It might feel as though Christmas has been snatched from us once again, this second festive season of the pandemic. Through summer 2021 we slowly returned to normal, with restaurants opening again, churches meeting to worship and sing, and colleagues returning to the office. As autumn wore on, Christmas parties were arranged and we met and celebrated with friends and family.
The arrival of Omicron has reversed the trend. Parties have been cancelled, as many people choose to put themselves into isolation and a self-imposed lockdown, and governments debate whether to force one upon us. Last year the deprivation of being unable to see loved ones hurt. But to have these benefits return, and then be taken away once again, is enough to bring us to despair.
How do we find joy in a Covid-blighted Christmas? Taking away the social blessings of the festive season could make us focus on the spiritual. Of course, in this season we think of Jesus coming to Earth, the greatest gift to humankind that God has given us. The warmth and cosiness of our favourite Christmas memories - or the traditional nativity scene - are a reflection of this goodness, the arrival of the saviour. As Zechariah says in Luke 1:78, "because of God's tender mercy, the morning light from heaven is about to break upon us" (NLT).
But what if we feel too sad to feel these spiritual blessings? We can take comfort from the Psalms, which are full of the acknowledgement of sorrow, as well as every other human emotion. To grieve and lament is a very natural – and Biblical – part of life. We do not need to force ourselves into joy.
In the Christmas story, there is plenty of sadness as well as happiness. The mothers of Bethlehem were not forced to celebrate – their cries were heard as their young sons were murdered by Herod. Mary and Joseph, forced to travel for a census and to stay in unfamiliar surroundings for the birth of their first child, were under the threat of this tyrant and had to flee soon afterwards. There are plenty of difficulties in the Christmas story, as well as warmth and goodness.
Time and again, the Bible tells us how God transforms sorrow into joy. "Weeping may last through the night, but joy comes with the morning," says the famous verse of Psalm 30:5. And this is demonstrated throughout the Bible. Though Herod tries to kill Jesus, he survives and fulfils his mission. Though Jesus is crucified, he is resurrected. Though the early Christians were murdered, the church survives and grows rapidly. Jesus warns us that the world will be full of sorrow and troubles, but we have the goodness and glory of heaven to look forward to.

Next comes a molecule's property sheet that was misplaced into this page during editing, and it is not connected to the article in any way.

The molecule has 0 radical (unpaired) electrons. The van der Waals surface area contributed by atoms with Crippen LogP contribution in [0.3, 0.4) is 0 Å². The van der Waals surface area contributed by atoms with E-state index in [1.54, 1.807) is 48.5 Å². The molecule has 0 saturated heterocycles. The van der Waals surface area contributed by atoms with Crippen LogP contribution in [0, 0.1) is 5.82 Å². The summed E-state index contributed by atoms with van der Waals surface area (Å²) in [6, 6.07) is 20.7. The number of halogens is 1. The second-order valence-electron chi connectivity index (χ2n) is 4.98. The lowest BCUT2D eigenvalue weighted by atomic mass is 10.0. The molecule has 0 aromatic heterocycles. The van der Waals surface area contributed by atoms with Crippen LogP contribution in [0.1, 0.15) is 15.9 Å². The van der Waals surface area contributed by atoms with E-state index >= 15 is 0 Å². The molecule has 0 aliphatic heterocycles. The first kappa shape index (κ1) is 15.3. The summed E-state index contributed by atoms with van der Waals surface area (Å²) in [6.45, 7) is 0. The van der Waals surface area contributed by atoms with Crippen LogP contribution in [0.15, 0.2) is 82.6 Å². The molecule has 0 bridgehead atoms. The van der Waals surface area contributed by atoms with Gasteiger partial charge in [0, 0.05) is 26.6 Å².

To find joy is not to ignore the harder parts of life and to pretend that they are easy, but to hold on and remember that God can and will bring good things again. Though we may be isolated this Christmas, these times will pass. Each day has its share of difficulty, but there are always small blessings – a card from an old friend, a house heated and protected from the cold, fresh and tasty food, people who care about us - we can celebrate the small things that bring joy into our lives, even as there are much greater problems to face.
Human history is full of trouble and strife, but somehow we have battled through. We can choose to face the challenges and learn their lessons, looking forward to a time when God will bring real joy once again. This Christmas, we might feel the disappointment of more restrictions, or the fear of Covid. But we also know we have a lot to be thankful for, and a lot to look forward to. Thank God, this isn't the end.